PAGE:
Things have been a little crazy here lately and I have a ton of cool things to share with you in the near future but for right now, I’d like to step up on my soapbox for just a minute…
I’m a huge proponent of professional training. I went to media college, albeit a private vocational college with a 5 month intensive program, to learn my craft despite coming in with a background in photography and live audio as a musician. I consider myself fortunate that I entered college with a solid base of knowledge that allowed me to build my knowledge base faster than a lot of my classmates who were starting from near-zero.
The fact that I already understood concepts such as exposure, how shutter speed affects motion and depth of field meant that while everyone else was working on that I could be reading ahead and getting extra time in on the technology.
After media college I had a voracious appetite for reading trade periodicals and technical manuals. As the name of my first video production company states, I became a Gearhead.
The startling thing for me these days is that folks are actively dismissive of formal education, with such websites as NoFilmSchool being big proponents of the Do-It-Yourself business model.
I’ve always said that “Anyone who is completely self taught has a fool for a teacher”, a mis-take on the old proverb “He who undertakes to be his own teacher has a fool for a pupil”.
Making moving pictures, whether as a filmmaker or as a working videographer is no different, in my not-so-humble opinion. I’m seeing an increasing number of folks who have entered the discipline with a patent disregard and hatred for the concept of industry specific training. I feel we are rapidly losing the requisite knowledge to do things properly. To be fair, the film schools haven’t been doing that great a job in communicating the need for industry specific training either; in fact, increasingly schools are taking an “okay… what do YOU want to learn today” approach instead of providing a solid foundation to build on in order to stay in business.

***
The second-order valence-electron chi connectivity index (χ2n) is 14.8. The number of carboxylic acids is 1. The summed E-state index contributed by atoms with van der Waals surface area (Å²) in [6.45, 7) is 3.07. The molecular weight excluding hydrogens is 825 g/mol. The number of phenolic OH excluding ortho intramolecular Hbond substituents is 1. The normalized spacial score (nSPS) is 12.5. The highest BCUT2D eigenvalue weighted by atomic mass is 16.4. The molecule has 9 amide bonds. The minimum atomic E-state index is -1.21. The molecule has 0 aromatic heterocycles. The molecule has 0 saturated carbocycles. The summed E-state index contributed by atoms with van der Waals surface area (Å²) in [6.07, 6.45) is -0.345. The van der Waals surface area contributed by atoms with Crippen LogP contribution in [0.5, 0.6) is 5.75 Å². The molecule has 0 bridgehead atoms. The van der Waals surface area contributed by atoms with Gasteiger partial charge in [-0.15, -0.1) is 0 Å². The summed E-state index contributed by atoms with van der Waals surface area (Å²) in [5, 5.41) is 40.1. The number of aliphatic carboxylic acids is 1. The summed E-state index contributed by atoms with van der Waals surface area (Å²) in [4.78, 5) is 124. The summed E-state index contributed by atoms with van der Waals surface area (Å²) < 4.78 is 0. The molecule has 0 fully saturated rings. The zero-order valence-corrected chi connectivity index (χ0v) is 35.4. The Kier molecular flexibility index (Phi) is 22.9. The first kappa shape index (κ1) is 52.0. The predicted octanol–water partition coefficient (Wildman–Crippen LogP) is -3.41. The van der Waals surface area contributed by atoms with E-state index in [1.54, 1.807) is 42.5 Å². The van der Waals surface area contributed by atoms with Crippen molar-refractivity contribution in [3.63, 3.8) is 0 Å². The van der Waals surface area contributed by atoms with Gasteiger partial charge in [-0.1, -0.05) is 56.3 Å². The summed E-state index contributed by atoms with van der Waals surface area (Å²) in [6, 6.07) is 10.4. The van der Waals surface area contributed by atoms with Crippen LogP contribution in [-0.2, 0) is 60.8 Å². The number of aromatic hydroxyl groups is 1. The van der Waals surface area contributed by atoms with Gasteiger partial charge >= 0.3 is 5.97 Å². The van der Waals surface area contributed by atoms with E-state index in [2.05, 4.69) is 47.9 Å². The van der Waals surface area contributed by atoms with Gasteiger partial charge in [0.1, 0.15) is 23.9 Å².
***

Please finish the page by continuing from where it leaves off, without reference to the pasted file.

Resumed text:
Too much emphasis is put on rewarding the DIY’ers and not enough on recognizing the pillars of our community who share their extreme wealth of knowledge openly and at no charge on web forums.
I came across an egregious example of this phenomenon this morning on a web forum I used to participate on but asked to be removed from their user base due to this exact type of rhetoric.
The community has tried to come to the aid of a fellow user who is struggling with a very frustrating phenomenon common to all lenses, but one that is easily overlooked in the mainstream.
I’ll let you draw your own conclusions but when folks with far more knowledge than I possess offer to share that knowledge with me at no cost and obligation, I listen!
One of the things that sets me apart from my peers these days is that I fully acknowledge what I don’t know and constantly try to better my knowledge of all aspects of my industry, not just the hottest new gadgets or the newest Search Engine Optimization techniques. There is no easy and quick way to be a superior motion picture maker. Read lots, talk to others who know more than you, shoot lots of footage, make lots of mistakes and learn from them.
But most of all, know what you don’t know and listen to those who know more than you do.
It may hurt your pride in the short term but you look like less of an idiot in the long run.
As my refugee grandmother used to say in her Old World Wisdom (and broken English):
“No one falls from Heaven what knows everything”.
Thanks for reading!